Greg Vital put $385,000 into failed Senate bid

photo Greg Vital
Arkansas-Tennessee Live Blog

NASHVILLE - Chattanooga Republican Greg Vital wound up putting $385,400 of his own money into an ultimately losing August GOP primary battle with fellow GOP candidate Todd Gardenhire, new state filings show.

Vital, a successful health care entrepreneur and developer, reported spending $500,000 over the course of the campaign, according to his third quarter disclosure filed with the Registry of Election Finance.

Efforts Tuesday to contact Vital, who lost the open Senate District 10 race by a heart-stopping 45 votes, were unsuccessful.

As of Tuesday night, Gardenhire had not filed his latest disclosure, which covers the period from July 24 to Sept. 30 and includes final primary spending. The filing deadline is today. Democrat Andraé McGary has yet to file as well.

Up through July 23, Gardenhire reported total receipts of $116,205, including $86,205 in self-made loans, and expenditures of $105,000. The primary was Aug. 2.

According to Vital's latest filing, he self-endorsed loans totaling $334,000 over the course of the campaign, including three loans amounting to $209,000 in the third quarter alone.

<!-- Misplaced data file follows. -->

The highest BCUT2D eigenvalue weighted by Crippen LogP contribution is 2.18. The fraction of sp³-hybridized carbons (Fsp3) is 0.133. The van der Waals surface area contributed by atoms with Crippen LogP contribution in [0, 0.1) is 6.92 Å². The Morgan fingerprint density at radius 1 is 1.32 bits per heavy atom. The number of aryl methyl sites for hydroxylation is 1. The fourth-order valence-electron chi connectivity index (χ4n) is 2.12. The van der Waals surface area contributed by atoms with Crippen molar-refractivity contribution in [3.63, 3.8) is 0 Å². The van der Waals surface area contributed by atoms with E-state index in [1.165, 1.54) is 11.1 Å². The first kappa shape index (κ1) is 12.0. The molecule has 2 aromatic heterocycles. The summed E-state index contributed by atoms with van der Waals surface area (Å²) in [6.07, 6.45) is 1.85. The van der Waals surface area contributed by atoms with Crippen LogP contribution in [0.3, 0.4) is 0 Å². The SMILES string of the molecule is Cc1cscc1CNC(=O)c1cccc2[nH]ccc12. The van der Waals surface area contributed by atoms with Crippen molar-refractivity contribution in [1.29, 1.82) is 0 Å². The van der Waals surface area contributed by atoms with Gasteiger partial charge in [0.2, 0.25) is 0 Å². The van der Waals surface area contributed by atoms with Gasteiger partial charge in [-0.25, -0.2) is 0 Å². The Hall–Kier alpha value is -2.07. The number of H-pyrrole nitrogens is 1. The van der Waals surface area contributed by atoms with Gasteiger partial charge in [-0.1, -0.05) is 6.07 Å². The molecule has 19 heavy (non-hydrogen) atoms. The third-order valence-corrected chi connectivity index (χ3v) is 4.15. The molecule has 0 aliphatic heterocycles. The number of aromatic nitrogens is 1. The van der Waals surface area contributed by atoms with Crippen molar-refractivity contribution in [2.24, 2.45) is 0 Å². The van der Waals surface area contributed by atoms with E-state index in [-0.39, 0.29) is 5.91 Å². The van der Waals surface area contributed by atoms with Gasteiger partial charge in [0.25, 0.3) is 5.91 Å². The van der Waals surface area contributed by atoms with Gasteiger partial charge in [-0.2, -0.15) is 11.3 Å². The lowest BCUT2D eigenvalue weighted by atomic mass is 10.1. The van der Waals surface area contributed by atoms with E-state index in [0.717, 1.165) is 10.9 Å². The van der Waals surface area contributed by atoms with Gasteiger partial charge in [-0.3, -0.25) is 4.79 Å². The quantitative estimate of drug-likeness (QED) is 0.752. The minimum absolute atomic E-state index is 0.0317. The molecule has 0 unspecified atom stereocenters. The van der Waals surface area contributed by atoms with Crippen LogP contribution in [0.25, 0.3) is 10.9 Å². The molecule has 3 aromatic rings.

Vital's total loans amounted to nearly 69 percent of total receipts of $485,100. The rest came from individual contributors including a host of prominent area businessmen and women.

But in his second quarter filing, Vital reported a personal direct cash infusion of $51,400 among those contributions. That takes his total personal effort to $385,400 or 80 percent of the $485,100 in total contributions.

He reported spending $465,044 and still has another $35,236 in unpaid obligations, producing the $500,280 total spending. His campaign balance was $18,054.57.

In the final days of the GOP primary campaign, Vital reported spending $218,387 much of it going to voter contact through direct mail and phone banking.

The August primary for the redrawn 10th District, which now includes parts of Hamilton and Bradley, became a scorched-earth affair.

Gardenhire lambasted Vital as a "Pinocchio" after news accounts surfaced that Vital exaggerated his educational credentials when he said he graduated from college. Vital attended college but did not graduate.

Then, Gardenhire charged Vital was behind an annonymous mailer that delved into potentially damaging but incomplete information about a failed Gardenhire marriage.

Later, Gardenhire claimed Vital said he had "more money than God" in an attempt to discourage Gardenhire from running.

Vital apologized for his statements about college but denied the other two accusations about the mailer and efforts to deter opponents from entering the race.

The 10th Senate District became an open seat after Sen. Andy Berke, D-Chattanooga, opted to run instead for mayor of Chattanooga in 2013.

That decision came after the Republican-controlled Legislature made the district lean more Republican by lopping off Marion County and adding chunks of Bradley County to the Hamilton County portion of the seat.